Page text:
Systems Biology and Computational Physiology

understanding dynamics and regulation in complex biochemical networks and physiological systems

The ability of the human body to maintain function in spite of large variations in the environment can be attributed to the presence of control loops. On the other hand, many diseases are related to malfunctioning of these control loops. It is of utmost importance to understand bioregulation, its goals and means, to enable new and more rational medical treatment of diseases.

 

The Systems Biology research program aims at increased quantitative knowledge of (complex) physiological processes in cells, tissues, organs and organisms. Integrative models of biological processes and physiological systems are being developed. The dynamic models are based on knowledge of the underlying mechanisms and are primarily described using sets of differential equations. Considering the ambition to develop reliable, predictive models, the available  information of biological processes is usually insufficient, especially quantitative data are relatively scarce. Therefore, the design of highly informative experiments to quantify model parameters and validate model predictions is an essential part of our research. The mathematical models provide a platform for hypothesis-driven research, iteratively yielding models that are decreasingly wrong.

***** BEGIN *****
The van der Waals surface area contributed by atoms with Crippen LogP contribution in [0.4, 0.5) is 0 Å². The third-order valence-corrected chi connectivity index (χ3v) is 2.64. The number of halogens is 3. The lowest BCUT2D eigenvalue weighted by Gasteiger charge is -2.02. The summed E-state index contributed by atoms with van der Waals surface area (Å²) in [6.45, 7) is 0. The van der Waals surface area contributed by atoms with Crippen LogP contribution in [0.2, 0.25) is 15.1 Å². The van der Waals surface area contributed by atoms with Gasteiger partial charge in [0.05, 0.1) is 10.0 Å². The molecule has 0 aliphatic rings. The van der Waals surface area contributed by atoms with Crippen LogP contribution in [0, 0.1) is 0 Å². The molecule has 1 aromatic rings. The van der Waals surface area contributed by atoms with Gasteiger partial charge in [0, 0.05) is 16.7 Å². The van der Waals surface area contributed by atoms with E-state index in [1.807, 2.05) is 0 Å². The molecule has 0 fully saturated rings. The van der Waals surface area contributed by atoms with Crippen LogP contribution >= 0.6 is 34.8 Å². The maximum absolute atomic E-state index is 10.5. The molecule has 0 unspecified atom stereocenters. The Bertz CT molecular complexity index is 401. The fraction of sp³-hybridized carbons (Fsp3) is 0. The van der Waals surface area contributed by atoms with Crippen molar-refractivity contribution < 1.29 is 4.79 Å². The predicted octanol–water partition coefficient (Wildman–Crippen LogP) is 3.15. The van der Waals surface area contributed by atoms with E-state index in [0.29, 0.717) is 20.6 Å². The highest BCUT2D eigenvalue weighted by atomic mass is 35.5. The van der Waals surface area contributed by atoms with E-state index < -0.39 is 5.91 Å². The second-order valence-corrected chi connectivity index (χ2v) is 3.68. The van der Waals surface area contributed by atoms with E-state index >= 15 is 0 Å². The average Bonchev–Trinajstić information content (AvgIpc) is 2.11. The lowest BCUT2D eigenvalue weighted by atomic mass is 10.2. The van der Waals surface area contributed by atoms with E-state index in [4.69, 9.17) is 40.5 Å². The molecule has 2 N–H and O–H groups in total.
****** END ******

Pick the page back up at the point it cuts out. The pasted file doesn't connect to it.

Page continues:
In this interdisciplinary program expertise from system and control theory is applied, but methods and techniques are also adapted to suit the specific problems and requirements in biomedical research.

 

Research topics:

eSyBi - Eindhoven biomedical Systems Biology

 

calcium homeostasis and contraction glucose tolerance test to quantify insuline sensitivity energy metabolism in myocyte NF-kappa B - unfolded protein response  

figure from Science, December 5, 2003; 302: 1646-1649
'Systems Biology: Tracing Life's Circuitry'

 

 

 

For more information contact

  • Dr. ir. Natal van Riel (room Gemini-Zuid 3.109, n.a.w.v.riel @tue.nl, tel: 040 247 5506)

For comments on this page, please send an email to n.a.w.v.riel @tue.nl.

Last update: Oct. 2011